Dr Alessia David, MRC Clinical Research Fellow, Centre for Bioinformatics, Imperial College London

Dr Janet Deane, Royal Society University Research Fellow, Cambridge Institute for Medical Research, University of Cambridge

Dr Sarah Flanagan, Sir Henry Dale Fellow, Medical School, University of Exeter

Dr Hayley Jones, Research Fellow in Medical Statistics, School of Social and Community Medicine, University of Bristol

Dr Sandra McAllister, Academic Clinical Lecturer, Centre for Experimental Medicine, Queen's University Belfast

Dr Rebecca Morris, Royal Society University Research Fellow, Department of Zoology, University of Oxford

Dr Elin McCormack, Royal Society Dorothy Hodgkin Research Fellow, Space Science & Technology Dept, RAL Space

Dr Soma Meran, MRC Clinician Scentist Fellow, Institute of Nephrology, Cardiff University

Dr Linda O'Keeffe, Research Associate, Cardiovascular Epidemiology Unit, University of Bristol

Dr Kathleen O'Reilly, Research Fellow, Faculty of Medicine, Imperial College London

Dr Nayia Petousi, Clinical Lecturer in Respiratory Medicine, Nuffield Department of Medicine, University of Oxford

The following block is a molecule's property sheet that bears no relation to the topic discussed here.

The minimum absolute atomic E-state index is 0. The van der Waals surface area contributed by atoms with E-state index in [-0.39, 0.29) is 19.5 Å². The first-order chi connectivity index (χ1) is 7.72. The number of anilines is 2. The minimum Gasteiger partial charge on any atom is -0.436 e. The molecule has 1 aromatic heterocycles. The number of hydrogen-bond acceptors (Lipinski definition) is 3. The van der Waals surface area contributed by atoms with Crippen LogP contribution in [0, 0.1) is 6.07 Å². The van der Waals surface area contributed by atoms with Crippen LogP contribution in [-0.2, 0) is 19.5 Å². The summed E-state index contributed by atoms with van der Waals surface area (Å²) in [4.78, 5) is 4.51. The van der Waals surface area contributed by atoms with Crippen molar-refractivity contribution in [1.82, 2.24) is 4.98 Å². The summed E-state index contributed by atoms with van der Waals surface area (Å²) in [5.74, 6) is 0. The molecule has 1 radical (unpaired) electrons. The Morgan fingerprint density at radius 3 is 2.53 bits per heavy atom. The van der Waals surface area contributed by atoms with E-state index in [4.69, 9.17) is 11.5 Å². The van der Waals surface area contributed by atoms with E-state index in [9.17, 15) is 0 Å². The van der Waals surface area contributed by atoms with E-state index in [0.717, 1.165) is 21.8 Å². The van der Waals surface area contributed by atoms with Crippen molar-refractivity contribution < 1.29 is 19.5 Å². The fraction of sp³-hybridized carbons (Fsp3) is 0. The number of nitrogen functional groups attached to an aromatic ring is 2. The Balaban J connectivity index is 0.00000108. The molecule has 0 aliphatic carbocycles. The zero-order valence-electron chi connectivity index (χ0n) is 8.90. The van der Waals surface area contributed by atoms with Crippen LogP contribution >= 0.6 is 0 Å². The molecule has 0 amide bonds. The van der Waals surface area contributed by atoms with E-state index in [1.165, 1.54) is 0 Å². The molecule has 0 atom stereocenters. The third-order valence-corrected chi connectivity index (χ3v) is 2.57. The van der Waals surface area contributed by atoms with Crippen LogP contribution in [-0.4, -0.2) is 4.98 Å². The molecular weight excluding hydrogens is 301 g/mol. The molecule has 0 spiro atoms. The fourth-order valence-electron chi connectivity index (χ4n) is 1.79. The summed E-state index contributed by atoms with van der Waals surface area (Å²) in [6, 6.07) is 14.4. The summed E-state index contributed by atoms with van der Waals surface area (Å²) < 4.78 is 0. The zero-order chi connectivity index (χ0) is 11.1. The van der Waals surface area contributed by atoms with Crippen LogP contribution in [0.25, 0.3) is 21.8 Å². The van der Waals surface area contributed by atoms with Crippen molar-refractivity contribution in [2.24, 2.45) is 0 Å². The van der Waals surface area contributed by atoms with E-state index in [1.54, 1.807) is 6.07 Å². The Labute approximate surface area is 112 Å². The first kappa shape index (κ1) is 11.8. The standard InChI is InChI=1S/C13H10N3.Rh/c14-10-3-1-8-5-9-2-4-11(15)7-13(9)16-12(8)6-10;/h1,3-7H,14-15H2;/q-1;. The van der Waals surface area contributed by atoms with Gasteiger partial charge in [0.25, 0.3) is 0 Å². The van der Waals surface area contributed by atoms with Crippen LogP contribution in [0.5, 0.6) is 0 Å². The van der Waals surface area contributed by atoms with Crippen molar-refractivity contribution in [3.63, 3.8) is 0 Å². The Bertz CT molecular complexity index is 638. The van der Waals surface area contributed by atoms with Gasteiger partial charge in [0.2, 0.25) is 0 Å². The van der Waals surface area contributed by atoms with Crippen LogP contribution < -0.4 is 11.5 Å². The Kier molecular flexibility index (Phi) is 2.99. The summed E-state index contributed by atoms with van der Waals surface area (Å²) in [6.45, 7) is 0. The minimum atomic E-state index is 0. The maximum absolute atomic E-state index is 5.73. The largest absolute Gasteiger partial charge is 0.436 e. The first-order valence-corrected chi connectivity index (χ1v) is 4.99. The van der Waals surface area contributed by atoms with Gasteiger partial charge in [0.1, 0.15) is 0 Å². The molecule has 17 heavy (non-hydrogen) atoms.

Dr Sheena Ramsay, MRC Fellow, Department of Primary Care & Population Health, University College London

Dr Esther Sammler, SCREDS Clinical Lecturer, MRC Protein Phosphorylation and Ubiquitylation Unit, University of Dundee

Dr Alexandra Santos, MRC Clinical Research Fellow, Department of Paediatric Allergy, King's College London

Dr Zania Stamataki, Royal Society Dorothy Hodgkin Fellow, Medical School, University of Birmingham

Dr Nathalie Vriend, Royal Society Dorothy Hodgkin Fellow, Department of Applied Mathematics and Theoretical Physics, University of Cambridge

Dr Aoife Waters, MRC Clinical Scientist, Institute of Child Health, University College London

Dr Emma Yu, NIHR Clinical Lecturer in Cardiology, Addenbrooke’s Centre for Clinical Investigation, University of Cambridge




For further information, please contact:

Giorgio De Faveri at the Academy of Medical Sciences

T: 0203 1762 180 M: 07885903528 E:


Notes for Editors

1.    SUSTAIN will support 20 women for a period of one year. As this is a pilot programme, only award holders from partner organisations were eligible in this first instance.

To be eligible to apply applicants must have been holder of one of the following awards or fellowships:

Medical Research Council

Career Development Award

Skills Development Fellowships (previously Strategic Skills Fellowships) 

Clinician Scientist Fellows